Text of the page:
I don’t doubt your genuine wish that she has the opportunities you describe, but you clearly do not comprehend the reality of life for Cubans under the current dictatorship if you think that the objectives you describe are possible in Cuba.

  • Definitely not the democracy and freedom that you have in mind. The democracy that you seem to what for Cuba leads to frustration, anger and despair among a sizable portion of the population. You talk only of freedom of the individual assuming that it will automatically translate into a harmonious society. Not so.
    Sure, there is some frustration in Cuba with the economic conditions at present but for the most part the population understands the causes and the actions being taken to minimize the effects The causes are essentially external.
    I wish for a democracy where the citizens vote for the person they think is most qualified rather than for a political party that represents only the interests of a certain class having wealth. I wish for a harmonious society where there are not extremes of rich and poor but a society where education and good health care is provided. Where the conditions for a more prosperous economy can be brought about for the benefit of all its citizens.

  • Ben, do you want democracy and freedom for Cuba?

  • To be a healthy, happy, well educated citizen with an opportunity for a rewarding career in a chosen field. To grow up in an environment free of violence and crime. To be a citizen with a strong sense of community and a wiliness to participate in and contribute to the affairs of Government, both local and national. To not be self centered and concerned only with individual rights and freedoms but primarily with the well being of society as a whole and to play an active part in it.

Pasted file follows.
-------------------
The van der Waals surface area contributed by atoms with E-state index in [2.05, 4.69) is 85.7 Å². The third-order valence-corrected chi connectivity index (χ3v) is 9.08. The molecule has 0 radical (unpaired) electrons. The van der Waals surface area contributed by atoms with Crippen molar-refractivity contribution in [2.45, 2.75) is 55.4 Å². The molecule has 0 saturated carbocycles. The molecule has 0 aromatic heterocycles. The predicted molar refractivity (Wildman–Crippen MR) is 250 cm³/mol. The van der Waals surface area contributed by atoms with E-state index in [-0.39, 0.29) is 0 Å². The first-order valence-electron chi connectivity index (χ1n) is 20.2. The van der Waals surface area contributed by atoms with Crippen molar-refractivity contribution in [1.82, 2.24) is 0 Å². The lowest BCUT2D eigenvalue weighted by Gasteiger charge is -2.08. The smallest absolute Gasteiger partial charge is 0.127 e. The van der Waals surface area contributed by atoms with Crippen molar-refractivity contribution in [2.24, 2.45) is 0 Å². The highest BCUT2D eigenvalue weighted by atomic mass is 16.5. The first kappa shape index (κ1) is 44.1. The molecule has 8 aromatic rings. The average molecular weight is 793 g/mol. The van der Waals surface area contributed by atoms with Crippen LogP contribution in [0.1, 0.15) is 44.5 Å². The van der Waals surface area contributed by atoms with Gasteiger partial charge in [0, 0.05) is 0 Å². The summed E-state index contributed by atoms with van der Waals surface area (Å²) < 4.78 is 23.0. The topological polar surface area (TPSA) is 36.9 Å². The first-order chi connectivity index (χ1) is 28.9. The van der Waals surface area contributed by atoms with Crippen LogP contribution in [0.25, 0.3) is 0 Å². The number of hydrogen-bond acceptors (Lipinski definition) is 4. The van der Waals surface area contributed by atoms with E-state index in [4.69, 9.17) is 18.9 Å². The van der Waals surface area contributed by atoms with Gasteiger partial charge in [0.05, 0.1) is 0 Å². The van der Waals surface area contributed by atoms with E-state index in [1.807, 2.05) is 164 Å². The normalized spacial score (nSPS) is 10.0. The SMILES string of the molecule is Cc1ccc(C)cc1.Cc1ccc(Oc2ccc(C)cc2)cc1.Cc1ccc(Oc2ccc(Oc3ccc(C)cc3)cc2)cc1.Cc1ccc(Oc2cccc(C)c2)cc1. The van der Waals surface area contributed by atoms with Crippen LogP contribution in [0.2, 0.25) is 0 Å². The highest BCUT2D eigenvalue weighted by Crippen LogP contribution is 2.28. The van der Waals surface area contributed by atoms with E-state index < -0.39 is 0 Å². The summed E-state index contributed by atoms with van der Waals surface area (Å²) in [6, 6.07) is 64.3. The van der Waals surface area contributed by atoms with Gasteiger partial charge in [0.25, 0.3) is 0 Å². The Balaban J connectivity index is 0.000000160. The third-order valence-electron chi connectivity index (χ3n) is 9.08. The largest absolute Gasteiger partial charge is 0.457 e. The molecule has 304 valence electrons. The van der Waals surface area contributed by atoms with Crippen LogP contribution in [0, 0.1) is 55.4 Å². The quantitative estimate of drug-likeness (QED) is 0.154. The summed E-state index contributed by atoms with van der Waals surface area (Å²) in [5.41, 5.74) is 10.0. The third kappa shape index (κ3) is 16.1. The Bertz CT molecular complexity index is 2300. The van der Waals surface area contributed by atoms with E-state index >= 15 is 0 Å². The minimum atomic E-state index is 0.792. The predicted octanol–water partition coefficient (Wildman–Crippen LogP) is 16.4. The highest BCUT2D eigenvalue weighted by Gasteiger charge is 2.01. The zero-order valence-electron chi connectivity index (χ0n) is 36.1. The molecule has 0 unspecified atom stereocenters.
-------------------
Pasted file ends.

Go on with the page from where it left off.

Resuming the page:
• I note that you don’t have the courage to answer my simple question which I repeat:
    What do you wish for the future of my Cuban Godchild?

  • Do they look north and admire the democracy, freedom of expression and freedom of the individual that they see up there? If they want to see more of it just wait for the Conventions coming up this month. As Al Jolson used to say during a performance, “You ain’t seen nothing yet” .I hope your family are taking notes.

  • Ben, read: Cuba Faces Hard Times but not Collapse says Raul Castro.

    The logical consequences of the dictatorship of the Castro family communist regime are gathering. My heart remains with the people of Cuba, with my family and in particular with the generation of my Godchild. I continue to hope that she in her lifetime will experience democracy, freedom of expression and freedom of the individual rather than mass conformity and oppression.

    What do you wish for her?

  • Your heart must be just racing with excitement at the thought of maybe seeing some social unrest in Cuba. Take a deep breath. You’ll be waiting a long time.

  • That’s an urban legend.

    If there is one thing that you can complain about Canadian tourists, it’s that they tip too heavily in foreign counties, and tend to upset the economic balance. That is especially true in Cuba, where Canadian tourists often spend far more on tips than they did on the trip itself.

    The only place where Canadians tend to tip less is in the US at sit down restaurants. That’s because our servers make between $11 and $15 an hour, so the expected tip percentage is lower. Most Canadians don’t even know that there is such a thing as a “server wage”. When they do, they tip more too.

  • There can be little doubt that the arrival in Cuba of mass tourists from the US will exacerbate the differences in incomes between those employed in the tourism sector and the rest of the population. The more generous the Americans are, the greater the differences. The implications are substantial.
    The regime in Cuba will get a big 10% cut of the money spent by US citizens within Cuba and it is reasonable to assume an increase in the prices charged by many of the casa particulars.
    With more tourists, services like Viazul will have to increase the number of coaches. The biggest gains will be felt by GAESA with its control of hotel bedrooms fast approaching 50% of the total.
    It is unarguable that inflation will occur and the pressures upon the regime to increase the levels of ‘pay’ and the pitiful pension will mount with increased dissatisfaction by the larger population.

  • Americans are the preferred tourists in Canada as they tend to be very generous with their tips.